Australian ethnographic filmmaker David MacDougall explains in an essay in the 1992-93 issue of Film Quarterly "When Less Is Less: The Long Take in Documentary," that his fellow documentarians often ignore the long take: “Filmmakers continually sacrifice footage which they know would permit a more complex understanding for the subject but which, for reason of length, the film cannot afford” (42). MacDougall says that many filmmakers recognize a sense of loss in their complete work, and he locates that loss in the often fast pacing of editing. When uncut, we retain a sense of the excitement in the contingency of everyday life: "While finished film suggests a past tense, rushes seem to unfold in the present tense of a camera running" (41). However, long takes can be seen as risky to documentary filmmakers for reasons beyond the “efficient” storytelling of the paradigmatic documentary structure. In response to that, MacDougall argues that the dead moment (le temps mort), in which nothing seems to be happening, is a forbidden topic among his filmmaking peers. He finds the origin of the taboo in a paradox of Cinema Vérite and Direct Cinema: the belief that documentary must adhere to and defend "ordinary life" while also portraying it as extra-ordinary. The long take allows the objects represented onscreen to shift in the audience member's perception from autonomous symbols to background noise and then to return to the fore. In Signs of The Time, film scholar Laura Marks suggests that nonfiction films should shake off convention and find power by creating a space between purity or sensation and symbolism. As opposed to fiction films, documentaries already often deal with real world images of raw sensation (197). Marks adds that the experimental films that adapt long takes open the genre up to new forms that contribute to the maintenance of a healthy semiotic flow of information and society.

While Abendland is mostly composed of static long takes, there are also tracking shots. The first one appears in the Oktoberfest sequence. Geyrhalter leads the audience to the center of the vortex and to the different layers of the business. For example, we see the roast chicken on a rotating rack, the robotic movement of the staff filling up beer and the kitchen after the feast. Regarding the framing, Geyrhalter prefers the medium and wide shot while occasionally including a medium-close-up, which mostly serves as an insert. In regards to the length of the shot and the pacing, if the camera works as human eyes then Abendland is a film that only blinks when necessary. The filmmaker works with a Zen-like patience and indifferent curiosity. Each time when the film blinks or breathes, it opens up spaces between ideology and the material. Besides, Geyrhalter also plays with the camera angle. In the sequence of the Pope in Vatican, there are three different angles. It starts with a slightly lower angle shot of the Pope giving a speech from the audience’s point of view, and then moves to a high angle shot of the crowd watching the Pope. The next one is an eye-level shot of the crowd, and finally the shot of the Pope leaving. The Pope is protected by numbers of the guards. The scene looks almost absurd.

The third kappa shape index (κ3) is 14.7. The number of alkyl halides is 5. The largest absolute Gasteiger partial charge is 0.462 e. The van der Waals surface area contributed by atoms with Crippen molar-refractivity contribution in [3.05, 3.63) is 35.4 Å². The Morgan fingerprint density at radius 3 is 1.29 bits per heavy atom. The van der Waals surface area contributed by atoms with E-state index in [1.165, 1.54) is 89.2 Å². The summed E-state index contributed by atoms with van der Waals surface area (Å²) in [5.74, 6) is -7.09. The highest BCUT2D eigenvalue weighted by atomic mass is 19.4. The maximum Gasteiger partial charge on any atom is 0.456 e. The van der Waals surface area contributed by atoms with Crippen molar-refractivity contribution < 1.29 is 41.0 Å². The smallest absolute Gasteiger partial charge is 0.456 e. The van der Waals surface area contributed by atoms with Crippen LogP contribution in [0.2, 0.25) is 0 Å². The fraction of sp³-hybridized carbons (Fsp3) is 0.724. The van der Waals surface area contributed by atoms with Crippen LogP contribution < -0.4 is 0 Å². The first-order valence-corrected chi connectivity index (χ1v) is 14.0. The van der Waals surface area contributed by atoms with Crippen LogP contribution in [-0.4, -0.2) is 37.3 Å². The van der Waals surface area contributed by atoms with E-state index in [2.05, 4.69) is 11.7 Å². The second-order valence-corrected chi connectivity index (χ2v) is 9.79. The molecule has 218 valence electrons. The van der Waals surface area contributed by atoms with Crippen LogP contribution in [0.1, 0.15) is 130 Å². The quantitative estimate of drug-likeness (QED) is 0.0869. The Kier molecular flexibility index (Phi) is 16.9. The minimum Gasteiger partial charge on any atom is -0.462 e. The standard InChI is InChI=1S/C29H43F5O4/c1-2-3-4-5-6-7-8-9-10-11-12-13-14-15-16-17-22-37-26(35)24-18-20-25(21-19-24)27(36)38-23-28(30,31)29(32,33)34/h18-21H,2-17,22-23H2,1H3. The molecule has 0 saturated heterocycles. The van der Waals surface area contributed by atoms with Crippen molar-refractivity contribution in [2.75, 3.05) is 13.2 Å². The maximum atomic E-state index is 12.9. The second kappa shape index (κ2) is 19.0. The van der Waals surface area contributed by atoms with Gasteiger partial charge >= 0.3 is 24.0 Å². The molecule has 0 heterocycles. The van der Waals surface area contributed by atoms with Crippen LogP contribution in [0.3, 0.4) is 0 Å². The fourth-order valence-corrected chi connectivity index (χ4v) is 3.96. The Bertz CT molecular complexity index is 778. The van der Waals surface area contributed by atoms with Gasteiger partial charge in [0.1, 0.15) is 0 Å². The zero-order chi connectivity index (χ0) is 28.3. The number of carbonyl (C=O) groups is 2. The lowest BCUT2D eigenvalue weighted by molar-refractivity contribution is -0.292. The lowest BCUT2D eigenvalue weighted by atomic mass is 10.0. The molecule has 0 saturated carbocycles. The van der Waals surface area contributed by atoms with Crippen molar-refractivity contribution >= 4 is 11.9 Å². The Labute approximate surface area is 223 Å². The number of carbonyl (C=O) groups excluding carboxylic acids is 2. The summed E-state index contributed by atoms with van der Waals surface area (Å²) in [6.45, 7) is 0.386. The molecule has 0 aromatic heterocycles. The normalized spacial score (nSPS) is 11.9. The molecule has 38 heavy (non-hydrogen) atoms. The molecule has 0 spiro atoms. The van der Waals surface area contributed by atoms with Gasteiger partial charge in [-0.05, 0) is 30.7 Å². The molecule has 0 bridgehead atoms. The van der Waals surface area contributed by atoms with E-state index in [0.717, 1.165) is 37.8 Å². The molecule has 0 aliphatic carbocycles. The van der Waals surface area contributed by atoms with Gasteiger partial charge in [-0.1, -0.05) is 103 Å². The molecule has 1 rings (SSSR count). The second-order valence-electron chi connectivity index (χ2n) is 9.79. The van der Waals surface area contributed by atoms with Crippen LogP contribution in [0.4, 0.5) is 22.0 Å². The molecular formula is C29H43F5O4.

While I was parsing Geyrhalter’s visual grammar, I was curious about how he prepares his camerawork. Luckily, I found my answer in the interview that is provided in the press kit on the film’s website. Geyrhalter explains that when arriving at a location he always tries to perceive the reality simultaneously as a kind of play. A stage on which reality plays out. And he believes that the image he captures should reflect that. He states, “You always sense the filmmaker, even though I’m never present. I don’t talk, we stay in the background, but the observer can still sense that someone’s there, looking through his camera at that same moment.” Furthermore, Geyrhalter states that he does not try to pretend that he is secretly filming nor that the subject is not aware they are being filmed. That’s why it all has a theatrical aspect, though the theater is placed in the reality.